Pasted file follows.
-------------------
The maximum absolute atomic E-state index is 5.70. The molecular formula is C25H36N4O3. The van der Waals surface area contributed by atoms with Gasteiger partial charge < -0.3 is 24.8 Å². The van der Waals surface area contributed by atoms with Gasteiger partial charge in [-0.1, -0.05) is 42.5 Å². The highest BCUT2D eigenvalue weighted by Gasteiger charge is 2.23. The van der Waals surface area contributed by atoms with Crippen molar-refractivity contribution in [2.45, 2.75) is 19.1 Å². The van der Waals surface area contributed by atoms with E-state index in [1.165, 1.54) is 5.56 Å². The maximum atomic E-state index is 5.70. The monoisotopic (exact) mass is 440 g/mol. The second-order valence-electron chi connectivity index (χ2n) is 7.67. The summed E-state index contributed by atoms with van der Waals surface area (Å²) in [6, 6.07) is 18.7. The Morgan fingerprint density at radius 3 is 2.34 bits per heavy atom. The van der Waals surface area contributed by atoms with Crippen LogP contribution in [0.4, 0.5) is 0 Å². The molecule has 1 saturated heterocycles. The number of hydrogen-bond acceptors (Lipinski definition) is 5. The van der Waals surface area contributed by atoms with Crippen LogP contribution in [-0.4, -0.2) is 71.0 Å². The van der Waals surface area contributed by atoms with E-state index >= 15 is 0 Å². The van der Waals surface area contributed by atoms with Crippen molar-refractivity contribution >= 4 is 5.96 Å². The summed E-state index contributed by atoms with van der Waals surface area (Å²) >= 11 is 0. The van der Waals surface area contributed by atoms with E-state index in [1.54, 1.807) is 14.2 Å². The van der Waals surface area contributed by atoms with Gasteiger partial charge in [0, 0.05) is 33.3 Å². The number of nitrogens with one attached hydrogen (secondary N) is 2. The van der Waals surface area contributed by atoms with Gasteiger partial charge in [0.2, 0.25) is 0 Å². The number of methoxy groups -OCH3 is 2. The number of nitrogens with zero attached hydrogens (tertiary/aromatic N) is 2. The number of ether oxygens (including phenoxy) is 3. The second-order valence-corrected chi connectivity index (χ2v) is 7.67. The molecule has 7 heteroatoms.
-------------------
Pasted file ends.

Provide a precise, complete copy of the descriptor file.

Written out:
The maximum absolute atomic E-state index is 5.70. The molecular formula is C25H36N4O3. The van der Waals surface area contributed by atoms with Gasteiger partial charge < -0.3 is 24.8 Å². The van der Waals surface area contributed by atoms with Gasteiger partial charge in [-0.1, -0.05) is 42.5 Å². The highest BCUT2D eigenvalue weighted by Gasteiger charge is 2.23. The van der Waals surface area contributed by atoms with Crippen molar-refractivity contribution in [2.45, 2.75) is 19.1 Å². The van der Waals surface area contributed by atoms with E-state index in [1.165, 1.54) is 5.56 Å². The maximum atomic E-state index is 5.70. The monoisotopic (exact) mass is 440 g/mol. The second-order valence-electron chi connectivity index (χ2n) is 7.67. The summed E-state index contributed by atoms with van der Waals surface area (Å²) in [6, 6.07) is 18.7. The Morgan fingerprint density at radius 3 is 2.34 bits per heavy atom. The van der Waals surface area contributed by atoms with Crippen LogP contribution in [0.4, 0.5) is 0 Å². The molecule has 1 saturated heterocycles. The number of hydrogen-bond acceptors (Lipinski definition) is 5. The van der Waals surface area contributed by atoms with Crippen LogP contribution in [-0.4, -0.2) is 71.0 Å². The van der Waals surface area contributed by atoms with E-state index >= 15 is 0 Å². The van der Waals surface area contributed by atoms with Crippen molar-refractivity contribution >= 4 is 5.96 Å². The summed E-state index contributed by atoms with van der Waals surface area (Å²) >= 11 is 0. The van der Waals surface area contributed by atoms with E-state index in [1.54, 1.807) is 14.2 Å². The van der Waals surface area contributed by atoms with Gasteiger partial charge in [0, 0.05) is 33.3 Å². The number of nitrogens with one attached hydrogen (secondary N) is 2. The van der Waals surface area contributed by atoms with Gasteiger partial charge in [0.2, 0.25) is 0 Å². The number of methoxy groups -OCH3 is 2. The number of nitrogens with zero attached hydrogens (tertiary/aromatic N) is 2. The number of ether oxygens (including phenoxy) is 3. The second-order valence-corrected chi connectivity index (χ2v) is 7.67. The molecule has 7 heteroatoms.